ANCHORAGE (AP) -- The Alaska Industrial Development and Export Authority's board of directors denied a request for $10 million in financing Thursday by Gateway Forest Products, the company that owns Ketchikan's struggling veneer plant.
AIDEA executive director Bob Poe recommended in a letter that the state agency extend the financing. Though Gateway faces heavy debt load, volatile timber markets, political uncertainties over logging in the Tongass National Forest, and other risks, the plant ''appears to have excellent cash flow potential,'' Poe wrote to the board.
But state Department of Transportation Commissioner Joe Perkins said he had never been asked to approve a loan ''with so many unknowns'' in his seven years as an AIDEA board member.
When Randy Suref, an attorney for Foothill Capital, one of Gateway's creditors, said her firm would start liquidating Gateway's assets by summer unless AIDEA approved the money, Perkins erupted.
''This is a business decision. I do not like to be held hostage like that,'' the commissioner said at the meeting in Anchorage.
Gateway filed for Chapter 11 protection from its creditors in February, 16 months after it began operating. The company has not unveiled its reorganization plan and financial disclosure statement, though it plans to do so in U.S. Bankruptcy Court on June 29, said Spencer Sneed, an Anchorage attorney representing Gateway.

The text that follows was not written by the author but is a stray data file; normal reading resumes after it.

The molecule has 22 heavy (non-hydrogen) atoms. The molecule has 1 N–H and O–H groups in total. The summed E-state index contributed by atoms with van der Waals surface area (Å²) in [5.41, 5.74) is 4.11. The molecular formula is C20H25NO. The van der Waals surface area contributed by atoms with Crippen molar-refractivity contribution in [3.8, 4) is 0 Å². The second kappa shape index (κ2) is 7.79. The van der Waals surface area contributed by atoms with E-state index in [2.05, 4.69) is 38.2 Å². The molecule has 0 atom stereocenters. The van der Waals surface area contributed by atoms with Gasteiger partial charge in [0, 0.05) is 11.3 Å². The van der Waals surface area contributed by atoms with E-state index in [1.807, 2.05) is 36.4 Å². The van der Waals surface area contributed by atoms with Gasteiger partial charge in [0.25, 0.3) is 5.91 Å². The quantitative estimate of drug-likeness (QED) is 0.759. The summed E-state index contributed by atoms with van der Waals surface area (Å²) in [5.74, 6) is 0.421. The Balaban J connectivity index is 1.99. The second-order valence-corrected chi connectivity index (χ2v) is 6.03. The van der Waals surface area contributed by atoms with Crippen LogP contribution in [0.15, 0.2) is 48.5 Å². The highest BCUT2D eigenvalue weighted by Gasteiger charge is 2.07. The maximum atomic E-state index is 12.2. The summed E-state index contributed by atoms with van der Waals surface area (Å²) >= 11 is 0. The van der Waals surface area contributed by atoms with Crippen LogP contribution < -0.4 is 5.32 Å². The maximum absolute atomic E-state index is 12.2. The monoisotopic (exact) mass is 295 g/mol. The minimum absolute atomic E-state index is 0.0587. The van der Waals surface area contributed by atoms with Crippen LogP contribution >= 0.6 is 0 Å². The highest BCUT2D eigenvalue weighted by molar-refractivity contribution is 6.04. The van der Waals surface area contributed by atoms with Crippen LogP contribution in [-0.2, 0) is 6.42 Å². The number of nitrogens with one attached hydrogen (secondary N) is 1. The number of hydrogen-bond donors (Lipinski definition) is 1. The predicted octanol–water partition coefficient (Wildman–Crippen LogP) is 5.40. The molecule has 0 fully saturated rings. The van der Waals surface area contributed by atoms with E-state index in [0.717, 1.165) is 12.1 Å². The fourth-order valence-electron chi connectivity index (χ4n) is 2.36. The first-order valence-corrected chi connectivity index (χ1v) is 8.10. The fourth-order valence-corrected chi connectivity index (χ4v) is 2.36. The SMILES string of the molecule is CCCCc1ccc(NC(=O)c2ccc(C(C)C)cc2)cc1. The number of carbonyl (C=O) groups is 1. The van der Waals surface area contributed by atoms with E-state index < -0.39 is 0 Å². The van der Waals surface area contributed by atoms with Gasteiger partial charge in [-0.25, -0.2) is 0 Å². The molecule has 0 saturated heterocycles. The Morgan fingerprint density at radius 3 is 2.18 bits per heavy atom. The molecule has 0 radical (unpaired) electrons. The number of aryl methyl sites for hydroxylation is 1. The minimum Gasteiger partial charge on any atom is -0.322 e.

Sneed said he is confident that the plan will satisfy the board's concerns and that AIDEA will end up approving the loan. The AIDEA board agreed to reconsider the request again at a special meeting July 12 after studying the reorganization plan.
Gateway was founded after Ketchikan's pulp mill closed. The plant ran into financial problems early in 2000 and attributed them to declining veneer prices, construction delays and cost overruns.
Gateway owes creditors $38.8 million, including about $14 million to the Ketchikan Gateway Borough, Sneed said. The borough funds came from a congressional appropriation to buffer the Southeast's logging industry from declining timber harvests and poor markets.
The Ketchikan borough loaned $7 million to build the plant, up to $2.5 million in interim financing, and this spring purchased up to $5.5 million of Gateway's debt to Ketchikan businesses with unsecured claims, according to public documents. Sneed estimated the company's debt to unsecured creditors at $4.8 million.
The reorganization plan will allow AIDEA to invest in Gateway as a ''stand-alone company,'' such as a limited liability firm or a subsidiary that is walled off from the heavy debt, Sneed said.
The board needs a lot more information before it can approve the project, chairman Wilson Hughes said.
Perkins said investing in Gateway is extremely risky.
''I know of no other case that's been this gray as far as what's going to happen and what's not going to happen,'' he said.
Jim Erickson, a former Ketchikan pulp mill manager, said if AIDEA formally rejects the project next month, Gateway ''will look at alternatives.''
Suref said Foothill would not lend Gateway any more money unless the state agreed to participate. Gateway is seeking $14 million. Foothill would provide $4 million, and AIDEA would provide the rest. The loan would be secured with real estate, machinery, equipment, accounts receivable and inventory.
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